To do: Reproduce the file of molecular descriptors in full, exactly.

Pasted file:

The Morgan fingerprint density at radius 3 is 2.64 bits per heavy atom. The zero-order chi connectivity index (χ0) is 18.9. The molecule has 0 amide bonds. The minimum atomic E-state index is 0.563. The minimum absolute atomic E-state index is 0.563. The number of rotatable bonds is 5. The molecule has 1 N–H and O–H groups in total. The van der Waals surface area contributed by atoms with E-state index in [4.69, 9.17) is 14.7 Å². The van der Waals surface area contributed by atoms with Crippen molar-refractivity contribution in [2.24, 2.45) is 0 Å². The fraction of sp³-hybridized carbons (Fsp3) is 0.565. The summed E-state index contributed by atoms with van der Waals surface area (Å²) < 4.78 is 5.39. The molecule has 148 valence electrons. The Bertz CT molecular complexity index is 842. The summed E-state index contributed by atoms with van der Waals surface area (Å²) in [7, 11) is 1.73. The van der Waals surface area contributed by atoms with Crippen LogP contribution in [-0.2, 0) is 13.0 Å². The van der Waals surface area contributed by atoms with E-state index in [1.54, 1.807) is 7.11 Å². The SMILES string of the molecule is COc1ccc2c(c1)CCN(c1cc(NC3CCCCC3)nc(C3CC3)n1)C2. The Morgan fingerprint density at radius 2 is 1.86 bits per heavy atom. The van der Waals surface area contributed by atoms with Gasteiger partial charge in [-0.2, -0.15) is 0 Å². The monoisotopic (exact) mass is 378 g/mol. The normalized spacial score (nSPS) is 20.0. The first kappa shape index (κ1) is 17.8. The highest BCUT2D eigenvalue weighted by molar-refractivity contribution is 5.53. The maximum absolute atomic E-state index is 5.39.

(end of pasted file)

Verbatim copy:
The Morgan fingerprint density at radius 3 is 2.64 bits per heavy atom. The zero-order chi connectivity index (χ0) is 18.9. The molecule has 0 amide bonds. The minimum atomic E-state index is 0.563. The minimum absolute atomic E-state index is 0.563. The number of rotatable bonds is 5. The molecule has 1 N–H and O–H groups in total. The van der Waals surface area contributed by atoms with E-state index in [4.69, 9.17) is 14.7 Å². The van der Waals surface area contributed by atoms with Crippen molar-refractivity contribution in [2.24, 2.45) is 0 Å². The fraction of sp³-hybridized carbons (Fsp3) is 0.565. The summed E-state index contributed by atoms with van der Waals surface area (Å²) < 4.78 is 5.39. The molecule has 148 valence electrons. The Bertz CT molecular complexity index is 842. The summed E-state index contributed by atoms with van der Waals surface area (Å²) in [7, 11) is 1.73. The van der Waals surface area contributed by atoms with Crippen LogP contribution in [-0.2, 0) is 13.0 Å². The van der Waals surface area contributed by atoms with E-state index in [1.54, 1.807) is 7.11 Å². The SMILES string of the molecule is COc1ccc2c(c1)CCN(c1cc(NC3CCCCC3)nc(C3CC3)n1)C2. The Morgan fingerprint density at radius 2 is 1.86 bits per heavy atom. The van der Waals surface area contributed by atoms with Gasteiger partial charge in [-0.2, -0.15) is 0 Å². The monoisotopic (exact) mass is 378 g/mol. The normalized spacial score (nSPS) is 20.0. The first kappa shape index (κ1) is 17.8. The highest BCUT2D eigenvalue weighted by molar-refractivity contribution is 5.53. The maximum absolute atomic E-state index is 5.39.